Machine and Process Management

Practical tips for enhanced ergonomics and design for operator interfaces

I’ve began my professional life if Japan and one memory from that early time is that each day on the work floor of the factory would begin with warm-up exercises. The reason behind this peculiar tradition was to avoid accidents for employees moving heavy loads or taking stressful positions during their tasks.

Around the world, various solutions are implemented to prevent such issues, including various ergonomic design of machines and workstations to ensure Safety standards like, EN 894-1 Safety of machinery – Ergonomics requirements for the design of displays and control actuators.

However, ergonomics can be implemented even further and can bring much more advantages when included into the design of machines. Especially when applied to the design of the control interface of your machines, ergonomics can help :

  • Reduce the training time of new operators by making the control interface more intuitive
  • Enable quicker operations by optimizing the interface for less movements during consecutive actions
  • Avoid operator errors, with easier to understand indications & controls
  • Enable quicker reactions in case of unusual situations, like alarms

On top of that, machine ergonomics can also increase operator engagement by

  • Enabling more comfortable & easy to use control interfaces
  • Decreasing the mental stress by reducing the information overload in case of unusual situations

Hooked-up and wondering what are the best practices to include enhanced ergonomics in your own design ? Here is a couple of practical tips to begin with :

  1. Optimize your controls & indicators position inside the operator field of view

By increasing their visibility, you will make the operator actions more intuitive and reactive. For example, the optimum position for alarms is aligned with the operator eyes. A light turned on at eye level will attract much more attention that the same light located 30 cm down.

Similarly, controls ought to be classified by importance, with the most important ones closest to the middle between the 2 hands of the operator.

According to the standing or sitting position, the areas of optimum attention within the operator field of view are slightly different.

Here an example of a control interface with the alarm and emergency stop button located next to the HMI screen in order to be well positioned in the operator field of view

2.  Optimize your controls & indicators position inside the operator range of movement

Once you have considered the area the operator can easily see, the next step is to consider the areas he can easily reach, which can be called his range of movement.

Even standing, the natural position of our arms is to keep the elbows down, so that reaching at hip to breast level is the less tiring movement and reaching above our shoulders is usually stressful.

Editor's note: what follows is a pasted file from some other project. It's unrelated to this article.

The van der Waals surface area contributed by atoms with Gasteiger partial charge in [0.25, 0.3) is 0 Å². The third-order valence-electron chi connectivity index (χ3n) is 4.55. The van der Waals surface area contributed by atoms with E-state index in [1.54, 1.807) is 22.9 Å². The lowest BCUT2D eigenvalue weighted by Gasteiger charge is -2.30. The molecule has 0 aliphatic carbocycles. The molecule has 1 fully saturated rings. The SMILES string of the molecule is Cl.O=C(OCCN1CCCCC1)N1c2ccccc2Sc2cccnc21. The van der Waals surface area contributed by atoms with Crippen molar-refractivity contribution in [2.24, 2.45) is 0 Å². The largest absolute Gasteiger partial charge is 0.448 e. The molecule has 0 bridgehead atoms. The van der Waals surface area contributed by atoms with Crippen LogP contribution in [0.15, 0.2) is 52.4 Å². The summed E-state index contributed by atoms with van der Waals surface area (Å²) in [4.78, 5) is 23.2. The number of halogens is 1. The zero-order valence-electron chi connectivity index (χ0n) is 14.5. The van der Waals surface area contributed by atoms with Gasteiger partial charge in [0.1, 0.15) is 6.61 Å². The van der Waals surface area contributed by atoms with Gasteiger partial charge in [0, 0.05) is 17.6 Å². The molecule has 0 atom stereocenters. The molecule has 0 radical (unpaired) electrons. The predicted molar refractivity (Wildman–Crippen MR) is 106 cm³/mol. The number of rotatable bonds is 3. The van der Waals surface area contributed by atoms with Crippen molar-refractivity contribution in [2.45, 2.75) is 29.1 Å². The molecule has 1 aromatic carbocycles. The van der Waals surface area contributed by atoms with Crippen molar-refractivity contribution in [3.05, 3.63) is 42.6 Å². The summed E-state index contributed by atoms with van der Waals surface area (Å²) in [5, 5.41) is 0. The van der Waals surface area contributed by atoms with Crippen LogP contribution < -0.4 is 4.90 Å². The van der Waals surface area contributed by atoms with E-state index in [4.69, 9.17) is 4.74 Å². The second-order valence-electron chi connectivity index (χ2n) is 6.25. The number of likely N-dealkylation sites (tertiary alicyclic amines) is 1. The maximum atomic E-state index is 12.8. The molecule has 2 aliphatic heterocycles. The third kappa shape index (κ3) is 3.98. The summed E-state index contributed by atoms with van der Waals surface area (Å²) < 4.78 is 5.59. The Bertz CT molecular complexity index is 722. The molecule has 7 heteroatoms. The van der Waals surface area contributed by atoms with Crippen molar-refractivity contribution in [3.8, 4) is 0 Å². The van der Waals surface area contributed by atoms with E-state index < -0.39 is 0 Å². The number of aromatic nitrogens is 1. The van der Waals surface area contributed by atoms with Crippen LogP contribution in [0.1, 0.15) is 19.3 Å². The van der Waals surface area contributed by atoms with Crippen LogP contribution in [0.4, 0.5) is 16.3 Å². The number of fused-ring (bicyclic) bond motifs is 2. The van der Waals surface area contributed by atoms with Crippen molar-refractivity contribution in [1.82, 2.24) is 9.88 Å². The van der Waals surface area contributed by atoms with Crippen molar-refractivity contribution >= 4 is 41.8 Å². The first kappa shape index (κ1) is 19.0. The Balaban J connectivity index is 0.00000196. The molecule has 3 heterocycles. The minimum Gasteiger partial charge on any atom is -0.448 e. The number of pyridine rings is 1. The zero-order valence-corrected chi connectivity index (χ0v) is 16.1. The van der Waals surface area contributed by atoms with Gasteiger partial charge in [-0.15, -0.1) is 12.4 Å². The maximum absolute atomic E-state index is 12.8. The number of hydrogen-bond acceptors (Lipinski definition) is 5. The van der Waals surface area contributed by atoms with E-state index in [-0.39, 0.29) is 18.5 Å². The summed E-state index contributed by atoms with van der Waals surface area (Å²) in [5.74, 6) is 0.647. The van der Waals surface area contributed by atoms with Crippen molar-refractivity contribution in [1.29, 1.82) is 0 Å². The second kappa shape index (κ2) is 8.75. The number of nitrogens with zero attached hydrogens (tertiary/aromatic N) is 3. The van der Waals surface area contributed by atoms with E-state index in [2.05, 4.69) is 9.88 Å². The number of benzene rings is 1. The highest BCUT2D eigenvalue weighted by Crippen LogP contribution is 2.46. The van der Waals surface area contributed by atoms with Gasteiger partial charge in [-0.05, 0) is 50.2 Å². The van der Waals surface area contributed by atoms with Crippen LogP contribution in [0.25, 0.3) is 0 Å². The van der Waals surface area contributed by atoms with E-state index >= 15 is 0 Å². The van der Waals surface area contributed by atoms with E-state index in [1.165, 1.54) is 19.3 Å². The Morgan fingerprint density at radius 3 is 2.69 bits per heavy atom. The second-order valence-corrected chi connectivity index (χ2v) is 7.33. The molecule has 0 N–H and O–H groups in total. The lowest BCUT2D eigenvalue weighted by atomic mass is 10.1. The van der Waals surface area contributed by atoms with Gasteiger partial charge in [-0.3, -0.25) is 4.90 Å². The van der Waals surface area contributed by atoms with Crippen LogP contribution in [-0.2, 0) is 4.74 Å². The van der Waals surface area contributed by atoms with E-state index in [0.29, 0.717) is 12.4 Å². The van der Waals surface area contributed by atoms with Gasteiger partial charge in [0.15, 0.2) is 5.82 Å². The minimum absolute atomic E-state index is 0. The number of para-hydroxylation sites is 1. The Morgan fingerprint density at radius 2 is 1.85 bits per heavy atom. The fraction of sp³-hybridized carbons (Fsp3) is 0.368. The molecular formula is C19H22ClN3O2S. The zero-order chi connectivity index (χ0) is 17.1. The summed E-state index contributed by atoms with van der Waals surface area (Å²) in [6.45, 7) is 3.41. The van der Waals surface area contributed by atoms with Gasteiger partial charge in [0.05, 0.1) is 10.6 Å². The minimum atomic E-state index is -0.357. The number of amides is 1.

Similarly keeping our elbows in their naturally bent position is defining the area that operators can reach quickly without hurting themselves in the long term. This area is where the most often used controls and the functions requiring quick actions should be placed.

Controls often used or requiring quick reflex actions should be placed in the most comfortable & easy to reach area

To foster quick and efficient movements, placing together and in the right order controls involved in a sequence of actions is a paramount importance.

Another trick is to avoid obstacles on the operator hand trajectory. Selector switches with their high handles can be such obstacles, forcing the operator hand to move higher than usual which is both slowing down the actual movement and sending messages to our brains that if there is a wall it may not be good to cross it. To avoid this issue, it is possible either to use flush mounting operator, which is enabling you to lower the high of the obstacle, or you can just chose to move your selector switch to a position it would be less of an obstacle.

If placed in the middle, the selector switch can bother the travel of the operator hand between the 2 pushbuttons at the bottom

Finally another example of taking into account the operator range of movement is thinking about the possibility to have left-handed and right-handed operators. If you want to have a reflex action, like the activation of an emergency stop, to be easy to accomplish independently of the strong hand of the operator, you ought to locate the relevant control in the middle of your control interface.

An emergency stop located in the middle of the interface is easy to actuate by both left-handed & right-handed operators.

Discover more tips in our “Building efficient operator workstations” brochure

 

 

Or begin using our Product Selector & Customization tool to design your control interface.

 

If you want to share your own trick and tips, don’t hesitate to use the comments.


No Responses

Leave a Reply

  • (will not be published)